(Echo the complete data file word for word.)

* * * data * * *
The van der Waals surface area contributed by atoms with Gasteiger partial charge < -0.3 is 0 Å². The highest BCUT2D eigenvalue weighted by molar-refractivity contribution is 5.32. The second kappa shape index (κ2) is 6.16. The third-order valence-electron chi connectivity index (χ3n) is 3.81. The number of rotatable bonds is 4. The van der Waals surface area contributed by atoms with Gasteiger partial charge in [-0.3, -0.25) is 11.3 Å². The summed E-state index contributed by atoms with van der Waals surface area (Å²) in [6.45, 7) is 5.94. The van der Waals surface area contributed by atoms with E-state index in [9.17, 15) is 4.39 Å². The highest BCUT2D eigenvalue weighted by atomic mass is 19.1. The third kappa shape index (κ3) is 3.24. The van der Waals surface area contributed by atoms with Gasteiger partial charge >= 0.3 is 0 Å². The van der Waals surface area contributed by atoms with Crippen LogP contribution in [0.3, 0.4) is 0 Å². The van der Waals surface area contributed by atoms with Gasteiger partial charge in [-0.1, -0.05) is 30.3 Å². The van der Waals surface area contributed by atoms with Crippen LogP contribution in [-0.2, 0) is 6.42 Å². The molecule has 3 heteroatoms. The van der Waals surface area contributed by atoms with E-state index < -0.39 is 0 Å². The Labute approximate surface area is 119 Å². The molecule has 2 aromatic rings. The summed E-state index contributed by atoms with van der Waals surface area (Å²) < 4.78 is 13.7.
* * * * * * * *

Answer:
The van der Waals surface area contributed by atoms with Gasteiger partial charge < -0.3 is 0 Å². The highest BCUT2D eigenvalue weighted by molar-refractivity contribution is 5.32. The second kappa shape index (κ2) is 6.16. The third-order valence-electron chi connectivity index (χ3n) is 3.81. The number of rotatable bonds is 4. The van der Waals surface area contributed by atoms with Gasteiger partial charge in [-0.3, -0.25) is 11.3 Å². The summed E-state index contributed by atoms with van der Waals surface area (Å²) in [6.45, 7) is 5.94. The van der Waals surface area contributed by atoms with E-state index in [9.17, 15) is 4.39 Å². The highest BCUT2D eigenvalue weighted by atomic mass is 19.1. The third kappa shape index (κ3) is 3.24. The van der Waals surface area contributed by atoms with Gasteiger partial charge >= 0.3 is 0 Å². The van der Waals surface area contributed by atoms with Crippen LogP contribution in [0.3, 0.4) is 0 Å². The van der Waals surface area contributed by atoms with Gasteiger partial charge in [-0.1, -0.05) is 30.3 Å². The van der Waals surface area contributed by atoms with Crippen LogP contribution in [-0.2, 0) is 6.42 Å². The molecule has 3 heteroatoms. The van der Waals surface area contributed by atoms with E-state index < -0.39 is 0 Å². The Labute approximate surface area is 119 Å². The molecule has 2 aromatic rings. The summed E-state index contributed by atoms with van der Waals surface area (Å²) < 4.78 is 13.7.